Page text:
Disabled, obese allowed free extra plane seat
Top court refuses airlines' appeal of 'one-person, one-fare' ruling
Janice Tibbetts, Canwest News Service
The Supreme Court, by convention, gave no reason for declining to intervene in the case.
The decision ended a six-year battle by disabled travellers to secure two seats for the price of one if they need inflight attendants. Obese people can also qualify if they are too large to fit in a single seat.
"This means I'm equal now," said Joanne Neubauer, a Victoria woman whose severe rheumatoid arthritis requires her to use a wheelchair. "I'm just so excited and happy that justice prevailed."
The agency said the airlines must develop a process to assess eligibility. The free seats need not be provided to obese people who are just uncomfortable in their seats or are not disabled by their size, said the ruling.
"The agency is leaving it up to Air Canada and WestJet to develop their own screening policies," said agency spokes-man Marc Comeau.
A possible sticking point is how to decide when obesity is a disability. The agency has recommended the airlines adopt a policy used by Dallas-based Southwest Airlines, which gives a free seat to people who are too big to lower their armrest.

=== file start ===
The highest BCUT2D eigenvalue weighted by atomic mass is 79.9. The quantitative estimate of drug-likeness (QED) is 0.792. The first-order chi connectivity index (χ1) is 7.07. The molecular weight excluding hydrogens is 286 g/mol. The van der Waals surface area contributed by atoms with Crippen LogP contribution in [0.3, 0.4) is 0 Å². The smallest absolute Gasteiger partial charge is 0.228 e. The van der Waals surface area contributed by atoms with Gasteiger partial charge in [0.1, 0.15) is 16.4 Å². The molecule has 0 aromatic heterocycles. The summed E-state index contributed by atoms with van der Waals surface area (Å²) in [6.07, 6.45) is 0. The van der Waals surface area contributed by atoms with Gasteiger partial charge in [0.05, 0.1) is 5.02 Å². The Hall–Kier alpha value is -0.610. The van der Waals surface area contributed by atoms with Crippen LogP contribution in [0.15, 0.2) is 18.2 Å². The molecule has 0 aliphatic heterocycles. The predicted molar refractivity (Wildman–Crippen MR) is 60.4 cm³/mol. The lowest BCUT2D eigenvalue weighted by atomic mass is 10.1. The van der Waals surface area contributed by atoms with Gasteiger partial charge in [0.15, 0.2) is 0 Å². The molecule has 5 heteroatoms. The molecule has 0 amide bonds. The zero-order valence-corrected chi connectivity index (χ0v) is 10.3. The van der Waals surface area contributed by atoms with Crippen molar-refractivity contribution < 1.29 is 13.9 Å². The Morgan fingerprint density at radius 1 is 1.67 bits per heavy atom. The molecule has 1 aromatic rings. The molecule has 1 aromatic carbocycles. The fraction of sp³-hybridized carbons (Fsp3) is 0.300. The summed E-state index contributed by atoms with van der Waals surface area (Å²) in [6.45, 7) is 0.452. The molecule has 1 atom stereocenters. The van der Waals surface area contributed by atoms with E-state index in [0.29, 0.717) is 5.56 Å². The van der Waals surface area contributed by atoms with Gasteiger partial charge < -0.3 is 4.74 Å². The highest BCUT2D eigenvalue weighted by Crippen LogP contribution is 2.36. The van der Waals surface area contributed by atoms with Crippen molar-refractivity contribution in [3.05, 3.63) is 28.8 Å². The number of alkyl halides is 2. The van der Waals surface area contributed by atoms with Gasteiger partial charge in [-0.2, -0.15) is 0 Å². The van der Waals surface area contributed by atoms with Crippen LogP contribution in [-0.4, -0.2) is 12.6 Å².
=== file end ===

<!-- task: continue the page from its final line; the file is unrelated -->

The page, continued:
Now 51, she said she was born with Polycystic Ovary Syndrome, a hormonal disorder that causes obesity in about 50 per cent of those afflicted.
The carriers have predicted that their costs would be significantly more because the policy would be abused.
The case began in 2002, when Ms. Neubauer, Eric Norman, and the Council of Canadians with Disabilities launched a complaint with the transportation agency. Mr. Norman, who died two years ago, lived in Gander, N.L., and used to travel to Toronto for cancer treatment. He was paraplegic and required an attendant for air travel.
The "one-person, one fare" policy already exists for other modes of public transport such as buses, trains and ferries.